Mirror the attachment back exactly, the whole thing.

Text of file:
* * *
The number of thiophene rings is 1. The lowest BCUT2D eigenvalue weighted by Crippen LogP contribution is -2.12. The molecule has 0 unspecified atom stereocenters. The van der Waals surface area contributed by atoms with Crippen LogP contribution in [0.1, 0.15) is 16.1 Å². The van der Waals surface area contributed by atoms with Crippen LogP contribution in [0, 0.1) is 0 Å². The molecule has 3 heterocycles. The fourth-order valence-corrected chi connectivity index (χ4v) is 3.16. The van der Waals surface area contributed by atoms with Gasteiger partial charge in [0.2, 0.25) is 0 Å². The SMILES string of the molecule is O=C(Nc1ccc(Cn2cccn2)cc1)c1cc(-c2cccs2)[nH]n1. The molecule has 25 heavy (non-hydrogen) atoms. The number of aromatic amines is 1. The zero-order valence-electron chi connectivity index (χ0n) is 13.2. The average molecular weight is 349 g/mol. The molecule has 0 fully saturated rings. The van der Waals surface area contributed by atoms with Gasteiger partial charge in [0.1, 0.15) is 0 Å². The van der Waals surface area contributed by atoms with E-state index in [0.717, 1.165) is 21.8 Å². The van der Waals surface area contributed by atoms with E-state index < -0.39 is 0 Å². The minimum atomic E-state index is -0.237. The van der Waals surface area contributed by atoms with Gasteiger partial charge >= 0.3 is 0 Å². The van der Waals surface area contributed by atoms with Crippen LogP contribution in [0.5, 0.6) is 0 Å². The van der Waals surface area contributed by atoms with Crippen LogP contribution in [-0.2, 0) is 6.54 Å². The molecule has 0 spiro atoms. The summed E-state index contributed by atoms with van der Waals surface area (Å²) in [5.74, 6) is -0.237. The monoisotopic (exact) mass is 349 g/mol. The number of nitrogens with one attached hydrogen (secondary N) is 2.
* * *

The number of thiophene rings is 1. The lowest BCUT2D eigenvalue weighted by Crippen LogP contribution is -2.12. The molecule has 0 unspecified atom stereocenters. The van der Waals surface area contributed by atoms with Crippen LogP contribution in [0.1, 0.15) is 16.1 Å². The van der Waals surface area contributed by atoms with Crippen LogP contribution in [0, 0.1) is 0 Å². The molecule has 3 heterocycles. The fourth-order valence-corrected chi connectivity index (χ4v) is 3.16. The van der Waals surface area contributed by atoms with Gasteiger partial charge in [0.2, 0.25) is 0 Å². The SMILES string of the molecule is O=C(Nc1ccc(Cn2cccn2)cc1)c1cc(-c2cccs2)[nH]n1. The molecule has 25 heavy (non-hydrogen) atoms. The number of aromatic amines is 1. The zero-order valence-electron chi connectivity index (χ0n) is 13.2. The average molecular weight is 349 g/mol. The molecule has 0 fully saturated rings. The van der Waals surface area contributed by atoms with Gasteiger partial charge in [0.1, 0.15) is 0 Å². The van der Waals surface area contributed by atoms with E-state index in [0.717, 1.165) is 21.8 Å². The van der Waals surface area contributed by atoms with E-state index < -0.39 is 0 Å². The minimum atomic E-state index is -0.237. The van der Waals surface area contributed by atoms with Gasteiger partial charge >= 0.3 is 0 Å². The van der Waals surface area contributed by atoms with Crippen LogP contribution in [0.5, 0.6) is 0 Å². The van der Waals surface area contributed by atoms with Crippen LogP contribution in [-0.2, 0) is 6.54 Å². The molecule has 0 spiro atoms. The summed E-state index contributed by atoms with van der Waals surface area (Å²) in [5.74, 6) is -0.237. The monoisotopic (exact) mass is 349 g/mol. The number of nitrogens with one attached hydrogen (secondary N) is 2.